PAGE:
Filing taxes as an independent contractor can be confusing and intimidating.
Questions like, "Will I get into trouble?" "What are the various rates?" "Am I missing anything?" must be bombarding your mind.
But don't worry! Check out our freelance tax guide to learn everything you must know to file taxes as a freelancer or independent contractor.
Who Is an Independent Contractor?
People who deliver goods or perform services for customers, clients, patients, or other individuals are independent contractors and not employees.
According to the Internal Revenue Service IRS, independent contractors include dentists, veterinarians, doctors, lawyers, contractors, subcontractors, accountants, auctioneers, or public stenographers.
However, the legal status of workers classified as independent contractors depends on the circumstances.
When determining a person's status as an employee or independent contractor, the IRS examines whether the person is eligible to direct or control only the business' result. If they are, then they are an independent contractor.
But if an individual controls the work and dictates what, when, where and how to proceed, he is not an independent contractor. It also includes people who offer services and work under an employer even if they enjoy the freedom of action.
As an independent contractor, the government considers you self-employed. You owe self-employment tax on your net earnings as an independent contractor.
It means you have to report your income, pay social security and Medicare taxes to the IRS, and make estimated tax payments throughout the year.
Who Is a Freelancer?
Freelancer is a general term for people who work as independent contractors. A freelancer can be an artist, a writer, or a computer programmer.
They tend to work for multiple clients at a time and are involved in projects with shorter durations than those of an employee.
Freelance workers may calculate their earnings hourly or daily, depending on how their contracts are structured. Many freelancers also charge per job or project based on rates that may vary among clients.
How Do You Know if You Are a Freelancer or an Independent Contractor?
Freelancers can be either full-time or part-time self-employed workers. The government requires those who freelance full-time pay taxes like any other self-employed person, given that their annual freelance earning exceeds $400.
They offer services to clients on an as-needed basis, often working from a home office. Freelancers may also work on short-term projects for multiple individual clients instead of working for one company as an employee does.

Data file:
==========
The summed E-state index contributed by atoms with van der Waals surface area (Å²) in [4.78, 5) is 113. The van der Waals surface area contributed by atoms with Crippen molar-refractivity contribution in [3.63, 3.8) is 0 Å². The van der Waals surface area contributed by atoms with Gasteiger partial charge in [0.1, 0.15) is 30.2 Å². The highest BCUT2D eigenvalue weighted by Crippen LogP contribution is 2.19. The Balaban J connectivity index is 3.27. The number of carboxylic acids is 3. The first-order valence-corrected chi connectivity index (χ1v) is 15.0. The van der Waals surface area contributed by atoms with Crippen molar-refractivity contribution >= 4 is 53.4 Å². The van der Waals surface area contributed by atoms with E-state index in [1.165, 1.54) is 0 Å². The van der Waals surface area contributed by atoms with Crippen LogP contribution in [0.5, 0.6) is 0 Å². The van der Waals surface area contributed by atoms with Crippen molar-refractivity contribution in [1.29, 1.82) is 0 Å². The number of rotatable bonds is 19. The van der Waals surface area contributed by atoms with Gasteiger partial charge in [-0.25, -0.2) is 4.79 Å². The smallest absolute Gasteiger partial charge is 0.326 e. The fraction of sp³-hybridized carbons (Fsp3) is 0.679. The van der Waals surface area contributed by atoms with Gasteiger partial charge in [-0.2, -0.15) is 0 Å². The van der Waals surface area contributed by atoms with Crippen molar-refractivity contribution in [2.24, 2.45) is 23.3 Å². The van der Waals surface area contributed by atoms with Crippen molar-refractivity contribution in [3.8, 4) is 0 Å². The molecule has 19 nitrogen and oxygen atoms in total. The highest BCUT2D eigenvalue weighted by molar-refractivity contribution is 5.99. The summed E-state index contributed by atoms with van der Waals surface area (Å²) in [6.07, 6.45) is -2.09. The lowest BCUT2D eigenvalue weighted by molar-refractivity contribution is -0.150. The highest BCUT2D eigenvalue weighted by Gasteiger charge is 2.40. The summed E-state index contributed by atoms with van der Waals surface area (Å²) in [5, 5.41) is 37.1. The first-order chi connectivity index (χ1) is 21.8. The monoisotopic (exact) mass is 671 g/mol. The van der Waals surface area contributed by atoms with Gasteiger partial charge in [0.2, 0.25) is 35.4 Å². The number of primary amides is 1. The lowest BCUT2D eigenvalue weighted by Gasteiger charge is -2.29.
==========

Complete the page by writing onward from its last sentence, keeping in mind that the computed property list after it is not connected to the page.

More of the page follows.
An independent contractor is an individual who works on a contract basis for a business or other people. Such people offer services to another entity or organization as a non-employee.
While freelancers usually work alone, independent contractors are associated with a business, agency, or organization. They also work for longer durations, such as a few months, a year, or more.
In each case, you handle your income taxes independently since you are self-employed.
What If You Work as an Employee and an Independent Contractor?
If so, you may need to learn about additional tax responsibilities, such as filing quarterly estimated taxes and paying self-employment taxes.
If you want to learn how to pay taxes as an independent contractor while being an employee, you must know the additional tax responsibilities, which are as follows:
If you work for yourself, you must learn about self-employment taxes, including Medicare and social security taxes.
Self-employment taxes apply to any income from freelancing or contracting that you generate as a self-employed worker.
In an employee-employer situation, this tax becomes 50-50; both parties pay their portion. But because you are self-employed, you are in charge of both portions.
One of the great things about being an independent contractor is that you will get to deduct one-half of these taxes, which is equivalent to the employer portion. So, when you file your tax return, you can usually expect a respectable sum.
Quarterly Estimated Taxes
Your employer withholds taxes from your paycheck throughout the year when you work as an employee.
If you are self-employed, you need to make estimated tax payments quarterly instead of routinely paying taxes from your paycheck.
To avoid being hit with a giant bill at the end of the year, it is vital to keep track of your income and expenses during each quarter, so you know how much to pay. Learn about the quarterly estimated taxes dates here.
Independent Contractor Tax Deductions
Self-employed workers can deduct many business expenses, including work equipment, and travel. Depending on your work situation, you may be able to subtract the costs related to your home office, mileage, and more.
Basics of Independent Contractor Taxes
Being self-employed comes with some extra paperwork and responsibilities. It’s crucial to keep track of them, so you don't fall behind.
As an independent contractor, you must pay estimated taxes and fill out additional forms. Independent contractor taxes revolve around four main differences that do not apply to an employee.